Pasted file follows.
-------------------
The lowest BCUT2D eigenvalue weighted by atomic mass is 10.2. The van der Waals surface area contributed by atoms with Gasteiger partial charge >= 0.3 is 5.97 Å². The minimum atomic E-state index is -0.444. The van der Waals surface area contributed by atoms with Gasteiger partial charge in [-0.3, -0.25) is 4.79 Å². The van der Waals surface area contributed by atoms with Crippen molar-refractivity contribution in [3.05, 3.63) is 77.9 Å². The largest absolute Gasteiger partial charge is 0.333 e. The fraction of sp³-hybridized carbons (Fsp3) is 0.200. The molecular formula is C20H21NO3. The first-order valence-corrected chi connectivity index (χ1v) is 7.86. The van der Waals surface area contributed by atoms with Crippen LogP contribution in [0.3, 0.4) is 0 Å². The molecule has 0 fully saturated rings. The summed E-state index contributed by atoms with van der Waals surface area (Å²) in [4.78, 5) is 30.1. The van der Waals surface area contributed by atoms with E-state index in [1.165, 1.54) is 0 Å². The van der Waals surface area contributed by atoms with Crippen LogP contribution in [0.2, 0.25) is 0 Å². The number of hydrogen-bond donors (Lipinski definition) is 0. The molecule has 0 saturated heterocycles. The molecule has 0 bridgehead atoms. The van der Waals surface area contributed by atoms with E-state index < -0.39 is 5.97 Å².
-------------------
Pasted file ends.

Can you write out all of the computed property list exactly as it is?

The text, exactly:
The lowest BCUT2D eigenvalue weighted by atomic mass is 10.2. The van der Waals surface area contributed by atoms with Gasteiger partial charge >= 0.3 is 5.97 Å². The minimum atomic E-state index is -0.444. The van der Waals surface area contributed by atoms with Gasteiger partial charge in [-0.3, -0.25) is 4.79 Å². The van der Waals surface area contributed by atoms with Crippen molar-refractivity contribution in [3.05, 3.63) is 77.9 Å². The largest absolute Gasteiger partial charge is 0.333 e. The fraction of sp³-hybridized carbons (Fsp3) is 0.200. The molecular formula is C20H21NO3. The first-order valence-corrected chi connectivity index (χ1v) is 7.86. The van der Waals surface area contributed by atoms with Crippen LogP contribution in [0.3, 0.4) is 0 Å². The molecule has 0 fully saturated rings. The summed E-state index contributed by atoms with van der Waals surface area (Å²) in [4.78, 5) is 30.1. The van der Waals surface area contributed by atoms with E-state index in [1.165, 1.54) is 0 Å². The van der Waals surface area contributed by atoms with Crippen LogP contribution in [0.2, 0.25) is 0 Å². The number of hydrogen-bond donors (Lipinski definition) is 0. The molecule has 0 saturated heterocycles. The molecule has 0 bridgehead atoms. The van der Waals surface area contributed by atoms with E-state index < -0.39 is 5.97 Å².